Solar Impulse Round the World flight
12 Mar 2015

Solar Impulse Round the World flight

12 Mar 2015

Swiss pilots Betrand Piccard and Andre Borschberg are hoping to write themselves into the history books with the first solar powered, all electric flight around the world which took off from Abu Dhabi this week.

Over the next five months the zero emissions aircraft will fly through Oman, India and China, where it will then cross the Pacific ocean and call in at Hawaii and the USA before crossing the Atlantic into Europe or North Africa before finally landing back in Abu Dhabi.

Solar Impulse weighs just 2,300Kg and has a 72 metre wingspan, some 3.5 metres longer than the latest Boeing 747-8I.  It has a speed range of 20kts (22mph) to 77kts (47mph) and is made of very light carbon fibre.  Whilst it has the potential to fly non-stop it is limited by human endurance abilities, and can carry a single pilot and no passengers.  As an electrically powered aircraft, using only energy stored from its solar panels it has zero emissions – 0g of CO2 per Kilometre.

As a comparison, a 747-8I has a maximum take-off weight of 448,000Kg and has a cruising speed of Mach 0.855 (570mph at 35,000ft).  It has a range of 9,210 miles with 467 passengers and baggage.  The B747-8 is one of the greenest aircraft manufactured today and produces approximately 35Kg of CO2 per Kilometre*.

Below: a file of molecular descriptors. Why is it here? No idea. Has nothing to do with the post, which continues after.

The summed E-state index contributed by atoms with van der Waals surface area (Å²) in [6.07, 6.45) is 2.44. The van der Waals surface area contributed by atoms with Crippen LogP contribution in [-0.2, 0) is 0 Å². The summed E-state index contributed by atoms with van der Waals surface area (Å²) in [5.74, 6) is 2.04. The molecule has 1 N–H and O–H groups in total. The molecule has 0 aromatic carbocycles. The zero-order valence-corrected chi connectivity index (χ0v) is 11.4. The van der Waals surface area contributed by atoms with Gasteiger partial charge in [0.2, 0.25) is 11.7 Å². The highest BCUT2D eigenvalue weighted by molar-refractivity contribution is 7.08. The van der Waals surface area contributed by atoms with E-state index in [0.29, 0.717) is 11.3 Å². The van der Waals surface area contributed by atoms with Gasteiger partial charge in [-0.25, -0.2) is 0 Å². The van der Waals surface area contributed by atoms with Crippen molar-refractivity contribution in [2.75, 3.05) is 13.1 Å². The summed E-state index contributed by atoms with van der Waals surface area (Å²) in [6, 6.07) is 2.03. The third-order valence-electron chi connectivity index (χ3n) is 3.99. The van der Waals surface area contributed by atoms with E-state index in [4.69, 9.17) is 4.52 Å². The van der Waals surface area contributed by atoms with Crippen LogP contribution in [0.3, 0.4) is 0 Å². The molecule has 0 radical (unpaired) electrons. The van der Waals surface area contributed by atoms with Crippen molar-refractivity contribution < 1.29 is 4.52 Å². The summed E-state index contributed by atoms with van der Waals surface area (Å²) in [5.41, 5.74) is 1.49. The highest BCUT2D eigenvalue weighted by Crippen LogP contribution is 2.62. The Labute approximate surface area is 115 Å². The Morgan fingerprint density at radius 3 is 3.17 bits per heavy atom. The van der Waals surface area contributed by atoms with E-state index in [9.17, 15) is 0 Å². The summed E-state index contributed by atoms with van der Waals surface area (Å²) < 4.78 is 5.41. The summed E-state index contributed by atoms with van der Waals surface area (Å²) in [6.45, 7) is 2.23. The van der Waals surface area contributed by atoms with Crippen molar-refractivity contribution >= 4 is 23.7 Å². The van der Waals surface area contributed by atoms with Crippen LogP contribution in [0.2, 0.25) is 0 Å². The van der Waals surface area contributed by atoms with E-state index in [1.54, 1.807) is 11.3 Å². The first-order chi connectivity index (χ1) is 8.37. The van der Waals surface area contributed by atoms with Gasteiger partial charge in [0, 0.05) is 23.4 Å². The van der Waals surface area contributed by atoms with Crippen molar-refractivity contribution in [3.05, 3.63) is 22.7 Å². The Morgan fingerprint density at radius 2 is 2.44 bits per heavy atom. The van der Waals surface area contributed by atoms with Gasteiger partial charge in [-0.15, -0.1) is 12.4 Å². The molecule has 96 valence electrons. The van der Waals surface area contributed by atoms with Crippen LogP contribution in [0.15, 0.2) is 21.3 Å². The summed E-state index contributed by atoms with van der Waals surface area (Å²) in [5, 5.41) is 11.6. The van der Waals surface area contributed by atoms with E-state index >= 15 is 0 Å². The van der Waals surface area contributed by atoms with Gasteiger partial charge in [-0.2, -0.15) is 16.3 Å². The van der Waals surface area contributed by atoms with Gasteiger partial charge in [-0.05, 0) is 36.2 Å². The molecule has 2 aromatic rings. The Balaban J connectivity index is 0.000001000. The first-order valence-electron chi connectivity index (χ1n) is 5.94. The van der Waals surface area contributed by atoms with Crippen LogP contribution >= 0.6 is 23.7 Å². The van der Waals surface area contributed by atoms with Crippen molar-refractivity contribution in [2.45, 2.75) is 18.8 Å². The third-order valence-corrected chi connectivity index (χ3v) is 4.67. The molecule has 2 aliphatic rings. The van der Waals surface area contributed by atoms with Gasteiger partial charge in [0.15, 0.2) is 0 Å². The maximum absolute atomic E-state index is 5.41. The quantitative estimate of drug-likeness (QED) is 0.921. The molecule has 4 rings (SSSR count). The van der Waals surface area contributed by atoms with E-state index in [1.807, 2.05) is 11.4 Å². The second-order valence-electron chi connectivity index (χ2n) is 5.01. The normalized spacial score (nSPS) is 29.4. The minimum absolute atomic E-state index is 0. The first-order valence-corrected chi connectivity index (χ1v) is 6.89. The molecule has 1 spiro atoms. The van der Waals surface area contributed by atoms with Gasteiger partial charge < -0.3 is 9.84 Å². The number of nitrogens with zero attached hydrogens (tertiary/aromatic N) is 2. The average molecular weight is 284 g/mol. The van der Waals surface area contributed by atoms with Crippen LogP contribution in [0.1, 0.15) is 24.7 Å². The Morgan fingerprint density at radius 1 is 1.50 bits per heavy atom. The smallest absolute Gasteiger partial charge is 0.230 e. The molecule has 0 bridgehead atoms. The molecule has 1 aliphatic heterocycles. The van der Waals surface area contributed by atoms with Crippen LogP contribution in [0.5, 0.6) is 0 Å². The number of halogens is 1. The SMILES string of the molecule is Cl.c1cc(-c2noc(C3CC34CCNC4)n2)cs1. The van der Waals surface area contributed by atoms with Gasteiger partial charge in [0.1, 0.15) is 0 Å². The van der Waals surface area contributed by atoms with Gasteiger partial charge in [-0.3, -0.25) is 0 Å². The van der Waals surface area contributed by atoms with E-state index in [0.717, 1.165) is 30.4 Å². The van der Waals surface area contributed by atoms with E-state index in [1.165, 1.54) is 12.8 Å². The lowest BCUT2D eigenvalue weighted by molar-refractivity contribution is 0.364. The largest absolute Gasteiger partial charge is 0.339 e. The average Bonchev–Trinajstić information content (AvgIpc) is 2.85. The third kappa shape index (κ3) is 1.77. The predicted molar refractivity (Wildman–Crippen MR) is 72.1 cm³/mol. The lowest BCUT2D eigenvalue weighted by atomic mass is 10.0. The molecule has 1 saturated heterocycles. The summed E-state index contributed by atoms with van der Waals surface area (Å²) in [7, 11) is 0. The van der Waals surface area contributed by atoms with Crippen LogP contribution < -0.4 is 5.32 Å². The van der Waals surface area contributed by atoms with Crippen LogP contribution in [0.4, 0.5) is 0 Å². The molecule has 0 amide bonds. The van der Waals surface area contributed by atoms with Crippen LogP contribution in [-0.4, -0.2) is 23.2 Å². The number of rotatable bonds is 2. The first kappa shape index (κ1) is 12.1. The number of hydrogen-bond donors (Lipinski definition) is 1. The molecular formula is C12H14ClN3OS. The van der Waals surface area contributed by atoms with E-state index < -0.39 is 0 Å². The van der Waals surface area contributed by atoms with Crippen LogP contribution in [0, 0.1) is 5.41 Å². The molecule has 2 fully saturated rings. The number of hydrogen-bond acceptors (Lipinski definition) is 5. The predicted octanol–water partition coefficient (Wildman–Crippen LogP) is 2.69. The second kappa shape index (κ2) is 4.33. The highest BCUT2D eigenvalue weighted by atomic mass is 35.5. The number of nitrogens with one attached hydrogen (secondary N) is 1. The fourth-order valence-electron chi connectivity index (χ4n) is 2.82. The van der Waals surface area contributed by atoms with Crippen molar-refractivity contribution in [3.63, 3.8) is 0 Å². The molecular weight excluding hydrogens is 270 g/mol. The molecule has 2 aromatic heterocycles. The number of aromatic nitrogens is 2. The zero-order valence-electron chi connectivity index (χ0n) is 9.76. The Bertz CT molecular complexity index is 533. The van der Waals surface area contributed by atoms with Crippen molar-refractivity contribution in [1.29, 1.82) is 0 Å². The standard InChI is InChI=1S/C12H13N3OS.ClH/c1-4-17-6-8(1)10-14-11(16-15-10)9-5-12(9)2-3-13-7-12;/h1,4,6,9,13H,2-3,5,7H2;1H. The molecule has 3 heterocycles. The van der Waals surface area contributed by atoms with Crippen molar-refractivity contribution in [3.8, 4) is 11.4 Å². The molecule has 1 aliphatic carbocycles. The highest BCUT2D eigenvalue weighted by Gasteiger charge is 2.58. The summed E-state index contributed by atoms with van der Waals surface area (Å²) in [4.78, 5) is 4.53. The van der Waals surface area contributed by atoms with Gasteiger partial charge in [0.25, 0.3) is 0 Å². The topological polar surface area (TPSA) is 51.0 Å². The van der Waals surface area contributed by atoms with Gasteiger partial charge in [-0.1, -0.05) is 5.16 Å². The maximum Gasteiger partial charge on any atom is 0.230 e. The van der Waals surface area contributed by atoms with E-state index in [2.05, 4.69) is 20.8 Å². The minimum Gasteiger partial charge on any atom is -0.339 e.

On this epic trip round the world, the pilots are only able to take naps lasting 20 minutes every two to four hours, and are using specially developed light emitting glasses to help them sleep.  The lights are programmed to flash in very precise patterns to send the pilot into a deep sleep very quickly, and bring them out very quickly too.  Another difficulty is the size of the aircraft.  In order to save weight the pilots are restricted to their chair, which acts as a seat, bed and toilet throughout the flights, which will last up to 5 or 6 days and nights in a row on the “long-haul” legs of the trip.  In order to save weight the cockpit is unpressurised and unheated, although the cockpit structure does employ high density thermal insulation.

At the time of writing the aircraft had recently landed in Ahmedabad having covered the 1,465Km from Oman in 16 hours.

It’s safe to say that Solar Impulse is uncomfortable, impractical and slow – but with huge potential for increasing global awareness of solar energy and showcasing the cutting edge technology involved in this 12 year-in-the-making adventure, the Solar-Impulse team will be hoping their pioneering flight is a success.


Keep up to date with the mission progress at


*Based on 100% load.  And if you think 75g per passenger kilometre is a lot, the greenest 1.4L TSI VWs produce upwards of 85g per kilometre.

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